No matter what type of business you have, maintaining a competitive edge is always a key to success. This means taking steps to ensure that your branding is unique to your business and that your rivals can’t take credit for your ideas or claim your product as their own.
Fortunately, there are legal means to safeguard your business interests. One of these is the effective use of intellectual property.
Defining intellectual property for business owners and entrepreneurs
In order to understand how to use intellectual property to safeguard your business interests, you must know what it is.
Intellectual property is legally defined as “a property right that can be protected under federal and state law, including copyrightable works, ideas, discoveries, and inventions.” In the United States, these property rights are best known as patents, copyrights, trademarks and trade secrets.
What is a patent?
The legal definition of a patent is “a limited legal monopoly” that gives a specific person or business the right to “make, use, and sell its invention, and to exclude others from doing so.”
In order to get a patent for its invention, a business must submit an application in which it provides comprehensive information about the creation. Applications are only approved if the invention meets strict criteria. Specifically, it must be unique, functional and “non-obvious.”
Businesses and entrepreneurs typically seek patents for new machines, processes, chemical compositions or manufactured products. Patents are granted to the first business (or person) that comes up with the new idea, and are effective for 17 years.
A closer look at copyrights
A copyright provides legal protection to authors, lyricists, playwrights and others working in creative fields or information technology. It does so by preventing the unauthorized use of original material, but only if the copyright is registered. Without a registered copyright in place, anyone can duplicate the material for personal or commercial use.
The importance of trademarks
In an age where branding is essential, securing trademark protection is more important than ever. Why? A trademark safeguards the logos, symbols or words that identify your business and set it apart from the competition.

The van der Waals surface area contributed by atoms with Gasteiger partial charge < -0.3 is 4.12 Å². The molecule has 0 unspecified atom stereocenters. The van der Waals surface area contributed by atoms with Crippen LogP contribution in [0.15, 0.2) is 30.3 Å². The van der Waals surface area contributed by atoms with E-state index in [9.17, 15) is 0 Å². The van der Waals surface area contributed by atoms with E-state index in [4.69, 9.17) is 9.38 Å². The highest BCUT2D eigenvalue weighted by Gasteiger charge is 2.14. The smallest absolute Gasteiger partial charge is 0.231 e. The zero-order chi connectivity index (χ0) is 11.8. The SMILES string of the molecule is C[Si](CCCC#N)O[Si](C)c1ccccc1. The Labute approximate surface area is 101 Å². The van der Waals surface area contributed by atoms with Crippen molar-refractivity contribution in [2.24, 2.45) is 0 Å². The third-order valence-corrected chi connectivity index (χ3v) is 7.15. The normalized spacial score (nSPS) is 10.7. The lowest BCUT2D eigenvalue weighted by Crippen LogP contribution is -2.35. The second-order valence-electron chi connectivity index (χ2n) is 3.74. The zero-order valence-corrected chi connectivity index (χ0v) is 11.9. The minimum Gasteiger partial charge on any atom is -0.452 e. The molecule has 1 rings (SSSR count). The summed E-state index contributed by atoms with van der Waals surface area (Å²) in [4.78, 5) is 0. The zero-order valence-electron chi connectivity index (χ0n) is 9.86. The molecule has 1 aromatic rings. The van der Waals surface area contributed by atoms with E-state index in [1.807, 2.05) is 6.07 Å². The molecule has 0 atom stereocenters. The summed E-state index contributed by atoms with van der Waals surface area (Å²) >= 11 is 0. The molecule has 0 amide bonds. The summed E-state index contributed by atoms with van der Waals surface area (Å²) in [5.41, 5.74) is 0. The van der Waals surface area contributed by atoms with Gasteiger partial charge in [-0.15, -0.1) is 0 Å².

By law, your company’s logo, catch phrase, or any symbol used to identify the business only qualifies for trademark protection if it is used in commerce and if it is unlike any other. In order to receive the sole rights to a trademark, your company must be the first to use it in business.
Unlike copyright registration, trademark registration is not mandatory. In fact, unregistered trademarks are afforded protection under state and federal law. Common law rules also apply.
However, important benefits are derived from registering the logo, catch phrase, symbol or “mark” used to identify your business. One key advantage is that successful registration and use of the “mark” for a designated period makes it easier to prove wrongful use by someone else.
The importance of trade secrets
A trade secret is legally defined as “information, including a formula, pattern, compilation, program, device, method, technique, or process…” In order to qualify as a trade secret, the information must also have actual or perceived worth based on its secrecy, and “reasonable efforts” must be made to maintain its secrecy.
Such information is legally protected until it is made public. Acceptable disclosure occurs when someone discovers the secret on his or her own; when it is mistakenly revealed because of inadequate safeguards; or when someone learns it by taking a product apart.
On the other hand, acquisition and use of a trade secret is illegal if it was wrongfully obtained or if the acquisition resulted from a violation of confidence.
Contact a knowledgeable intellectual property lawyer to learn more about safeguarding your business interests
Understanding intellectual property is mandatory for anyone conducting business in the 21st century. Contact the team at Jurado & Associates, P.A to learn more about intellectual property and how it can be used to safeguard your business interests. We can be reached at (305) 921-0976 or by email at Romy@juradolawfirm.com.